A couple of months ago some vandal put orange stickers on the pavement in front of my building. I write “vandal” because it’s a form of defacing public property, after all.
The stickers say “Thank you.” They’re the kind of stickers from grocery stores that get plastered on your large items after being scanned at the register. This meant that the items had already been paid for, and that you weren’t stealing the six-pack, or 40-pound sack of kibble, or whatever unbaggable item you were taking out of the store. The stickers don’t really mean “thank you” at all, kind of like those seven red decorative “THANK YOUs” emblazoned on white plastic bags. If it’s a verbal “thank you,” then it’s merely perfunctory, just a means to signal the end of the commercial transaction.
These “Thank you” stickers on the ground mean nothing either. They just stare up from the sidewalk. No one’s attempted to remove them yet, as it’s probably too much trouble now. Shoes and boots and bikes have ground the adhesive into the pavement.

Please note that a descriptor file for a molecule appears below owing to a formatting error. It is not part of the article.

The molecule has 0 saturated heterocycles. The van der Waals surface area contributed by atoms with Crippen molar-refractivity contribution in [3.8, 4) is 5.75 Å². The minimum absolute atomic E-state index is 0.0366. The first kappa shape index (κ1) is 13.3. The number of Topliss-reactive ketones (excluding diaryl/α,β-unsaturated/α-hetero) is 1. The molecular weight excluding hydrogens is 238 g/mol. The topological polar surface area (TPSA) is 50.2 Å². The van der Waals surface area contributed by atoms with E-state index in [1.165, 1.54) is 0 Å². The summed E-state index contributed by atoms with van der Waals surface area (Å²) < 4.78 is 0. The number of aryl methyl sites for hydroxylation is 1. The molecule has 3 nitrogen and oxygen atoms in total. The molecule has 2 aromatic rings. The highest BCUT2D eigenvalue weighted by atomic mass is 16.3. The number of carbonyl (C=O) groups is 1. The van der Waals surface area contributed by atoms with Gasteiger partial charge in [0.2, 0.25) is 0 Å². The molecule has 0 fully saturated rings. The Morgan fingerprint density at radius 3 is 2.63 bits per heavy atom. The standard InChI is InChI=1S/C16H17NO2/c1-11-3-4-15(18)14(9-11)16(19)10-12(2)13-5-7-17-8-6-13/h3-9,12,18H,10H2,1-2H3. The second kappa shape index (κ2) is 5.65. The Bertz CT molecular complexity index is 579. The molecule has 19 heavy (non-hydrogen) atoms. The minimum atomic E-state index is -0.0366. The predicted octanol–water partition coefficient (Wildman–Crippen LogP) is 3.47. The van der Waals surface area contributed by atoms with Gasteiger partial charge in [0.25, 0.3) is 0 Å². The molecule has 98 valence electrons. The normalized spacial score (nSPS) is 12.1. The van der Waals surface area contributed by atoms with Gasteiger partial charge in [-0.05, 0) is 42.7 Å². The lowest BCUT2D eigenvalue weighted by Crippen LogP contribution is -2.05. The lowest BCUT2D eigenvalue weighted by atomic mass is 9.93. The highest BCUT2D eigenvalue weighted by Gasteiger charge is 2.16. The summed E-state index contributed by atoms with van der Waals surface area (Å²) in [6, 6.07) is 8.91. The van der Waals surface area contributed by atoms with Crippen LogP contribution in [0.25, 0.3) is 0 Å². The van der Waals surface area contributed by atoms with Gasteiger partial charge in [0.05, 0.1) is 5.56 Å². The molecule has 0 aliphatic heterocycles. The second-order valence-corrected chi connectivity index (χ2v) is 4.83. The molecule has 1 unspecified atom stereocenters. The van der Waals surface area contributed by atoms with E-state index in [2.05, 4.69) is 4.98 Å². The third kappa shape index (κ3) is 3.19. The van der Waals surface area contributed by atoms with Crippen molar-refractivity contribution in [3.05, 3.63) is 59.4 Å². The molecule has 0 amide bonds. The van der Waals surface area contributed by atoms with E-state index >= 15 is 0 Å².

Maybe no one has really noticed them; I just happened to. When I walk, I probably look at the ground more often than other people. But that’s just because I’m keeping an eye out for illicit tidbits my dog may encounter.
But this morning I thought I’d take a photo of one of the stickers because it stopped me in my tracks. Struck by some weird cosmic oddness.
I don’t believe in anything as fanciful as a message from the universe, or from the earth, or as it happens, from a slab of scuffed concrete next to a pile of wood chips. But when I am hailed from the cold cement, how do I respond? Why am I being thanked? What did I do? Or, what will I do today that will make me worthy as the recipient of such gratitude?
This is what both knowing and not knowing looks like.
A lesson learned.
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